PAPAL AUDIENCE: THE SICK AND DISABLED, THE SPECIAL OLYMPICS AND THE TEN COMMANDMENTS

PAPAL AUDIENCE: THE SICK AND DISABLED, THE SPECIAL OLYMPICS AND THE TEN COMMANDMENTS

Ahead of the Wednesday General Audience, Pope Francis greeted sick and disabled people, saying God has a special place in His heart for people with a disability.

Pope Francis made a special stop in the air-conditioned Paul VI Hall on Wednesday to greet sick and disabled people, giving a warm welcome to the “Deaf Catholic Youth Initiative of the Americas” group and praying for the spiritual outcome of their pilgrimage to Rome.

“Dear friends,” said Francis, “I offer a warm welcome to the group from the ‘Deaf Catholic Youth Initiative of the Americas’. I pray that your pilgrimage – ‘A Time to Walk with Jesus’ – will help you to grow in love for Christ and for one another. The Lord has a special place in his heart for those with any kind of disability, and so does the Successor of Saint Peter! I hope that your time in Rome will be spiritually enriching and strengthen your witness to God’s love for all his children. As you continue your journey, I ask you please remember to pray for me. May Almighty God richly bless you all!”

Afterwards, outside in a sun-blessed St. Peter’s Square, the Holy Father continued his new catechesis on the Ten Commandments.

“In our continuing catechesis on the commandments,” he began, “we now consider the text of the Decalogue, the ten commandments given to Moses on Mount Sinai. The text begins with the words: ‘I am the Lord your God, who brought you out of the land of Egypt, out of the house of slavery’ (Ex 20:2). God first identifies himself as our God, the God whose love sets us free from all that enslaves us.”

Francis explained that, “these words show that God’s ‘commands’ are really an invitation to respond with gratitude to his saving love, a love disclosed fully in the coming of Jesus his Son. Gratitude to God for his many gifts, and willingness to accept his offer of love, are at the heart of the Christian moral life; they inspire us to heed God’s words and obey his commands.”

The Pope then paused in his catechesis, leaving aside his prepared remarks, and he asked everyone to be silent for a moment and to think about all the reasons in their own lives that they have reason to be grateful to God.

Continuing his text, the Pope said, “If our obedience to God’s law is servile, mere legalism, then, like the ancient Israelites, we should cry out in prayer to be released from that slavery and to enjoy the freedom of God’s beloved children in Christ. God wants to break every chain that binds us, so that, in loving obedience to his will, we can enjoy true freedom and life in abundance.”

After the catechesis on the commandments, Pope Francis welcomed a delegation from the “Special Olympics” organization: “I extend a special welcome to the delegation from the Special Olympics organization on the occasion of the fiftieth anniversary of its foundation. The world of sport offers a particular opportunity for people to grow in mutual understanding and friendship, and I pray that this Olympic Flame may be a sign of joy and hope in the Lord who bestows the gifts unity and peace on his children. Upon all who support the aims of the Special Olympics, I willingly invoke God’s blessings of joy and peace.”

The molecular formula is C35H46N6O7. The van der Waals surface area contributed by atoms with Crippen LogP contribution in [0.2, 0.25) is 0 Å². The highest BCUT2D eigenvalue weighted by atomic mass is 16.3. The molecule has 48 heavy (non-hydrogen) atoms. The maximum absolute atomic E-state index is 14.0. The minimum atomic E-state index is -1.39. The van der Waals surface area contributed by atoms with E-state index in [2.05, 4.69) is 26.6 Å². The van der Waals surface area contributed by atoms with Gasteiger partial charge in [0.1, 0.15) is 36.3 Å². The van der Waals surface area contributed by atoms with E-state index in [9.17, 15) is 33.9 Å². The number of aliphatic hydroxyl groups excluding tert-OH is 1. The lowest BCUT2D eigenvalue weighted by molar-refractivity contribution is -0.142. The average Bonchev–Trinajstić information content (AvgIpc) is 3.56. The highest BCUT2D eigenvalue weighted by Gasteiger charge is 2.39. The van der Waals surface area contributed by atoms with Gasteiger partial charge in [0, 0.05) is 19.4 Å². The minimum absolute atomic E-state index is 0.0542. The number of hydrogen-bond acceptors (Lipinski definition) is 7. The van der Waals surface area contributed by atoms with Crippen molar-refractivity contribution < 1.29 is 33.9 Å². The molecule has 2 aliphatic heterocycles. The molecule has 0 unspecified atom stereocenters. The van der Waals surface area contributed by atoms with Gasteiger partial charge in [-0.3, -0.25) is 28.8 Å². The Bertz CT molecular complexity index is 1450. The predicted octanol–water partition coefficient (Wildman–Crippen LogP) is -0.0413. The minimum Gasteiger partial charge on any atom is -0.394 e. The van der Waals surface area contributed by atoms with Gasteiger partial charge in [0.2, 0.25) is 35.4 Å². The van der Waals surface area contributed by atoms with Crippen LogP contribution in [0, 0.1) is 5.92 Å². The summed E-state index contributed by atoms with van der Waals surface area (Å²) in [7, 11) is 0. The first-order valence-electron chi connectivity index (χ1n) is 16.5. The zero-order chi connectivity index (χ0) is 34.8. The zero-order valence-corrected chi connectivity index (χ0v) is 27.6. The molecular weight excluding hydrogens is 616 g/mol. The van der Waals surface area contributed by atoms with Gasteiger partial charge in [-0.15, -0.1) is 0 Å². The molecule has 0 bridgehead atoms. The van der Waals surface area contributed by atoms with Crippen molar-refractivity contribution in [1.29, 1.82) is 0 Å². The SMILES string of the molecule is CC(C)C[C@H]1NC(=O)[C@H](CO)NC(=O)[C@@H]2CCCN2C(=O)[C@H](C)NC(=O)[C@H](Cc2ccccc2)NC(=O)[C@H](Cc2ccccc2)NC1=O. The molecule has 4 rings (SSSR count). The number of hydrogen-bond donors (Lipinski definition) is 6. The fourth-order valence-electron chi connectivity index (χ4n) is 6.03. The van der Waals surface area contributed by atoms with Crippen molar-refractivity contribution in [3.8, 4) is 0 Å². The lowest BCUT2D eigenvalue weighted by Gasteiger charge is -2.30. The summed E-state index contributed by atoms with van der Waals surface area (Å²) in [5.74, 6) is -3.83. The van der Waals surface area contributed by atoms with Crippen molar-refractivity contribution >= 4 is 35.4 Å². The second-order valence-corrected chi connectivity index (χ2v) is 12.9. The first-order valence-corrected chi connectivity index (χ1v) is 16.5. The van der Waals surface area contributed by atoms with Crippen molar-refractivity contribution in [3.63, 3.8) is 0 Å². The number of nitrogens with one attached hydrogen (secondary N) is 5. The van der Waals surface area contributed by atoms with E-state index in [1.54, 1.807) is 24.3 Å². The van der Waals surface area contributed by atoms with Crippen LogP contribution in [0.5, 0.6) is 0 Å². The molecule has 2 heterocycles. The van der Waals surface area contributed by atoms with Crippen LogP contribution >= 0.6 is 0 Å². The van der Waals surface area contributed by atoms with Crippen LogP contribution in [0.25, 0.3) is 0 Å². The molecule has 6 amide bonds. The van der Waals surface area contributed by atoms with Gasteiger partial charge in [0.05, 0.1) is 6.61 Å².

(source: Vaticannews)

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INTERNATIONAL DISABILITY SYMPOSIUM “LIVING FULLY 2016” COMMENCES IN ROME

Perhaps you’ve read what I’ve previously written about this conference and perhaps even heard my interview with Cris Gangemi, director of The Kairos Forum, on my weekend radio program. “Vatican Insider.” Time allowing, I will be present at a session or two of this very important four-day conference, explained in the following news release today from The Kairos Forum.

INTERNATIONAL DISABILITY SYMPOSIUM “LIVING FULLY 2016” COMMENCES IN ROME

The international disability events “Living Fully 2016” began today in Rome with an academic symposium. The events were officially opened by Cardinal Gianfranco Ravasi, president of the Pontifical Council for Culture.  The four days will be a celebration of disability, culture and faith.  Theologians and practitioners in the field of disability – both physical and intellectual, are gathering from the four corners of the globe to share their knowledge, insights and experience to foster greater engagement in Church communities far and wide. The event is pioneered by The Kairos Forum, a Caritas member disability organisation in the UK.  Cristina Gangemi, director was delighted when the Pontifical Council for Culture offered to be co Patron of this unique event.

“We are enormously grateful to Cardinal Ravasi for his practical support thus enabling this event to become a reality.  We hope that the outcome will be a greater awareness and positive culture, that faith communities of belonging for all abilities can be a reality. Our collective experience demonstrates how enriching these inclusive communities are – both practically and spiritually.”

Speakers at the symposium and conference include Professor Hans Reinders and Reverend Bill Gaventa, both longstanding scholars in disability theology.  Sr. Veronica Donatello Director of The Office of Disability and Catechesis at C.E. Katie Toone, communications Director, will speak on the topic of Pope Francis’ recent quote “Everybody or Nobody.”  Exploring the spectrum of disability, Fr Bill Braviner who serves an Anglican parish on Teeside and David Lucas of Disability & Jesus, will speak about disability within the context of faith.

The website:  www.livingfully2016.com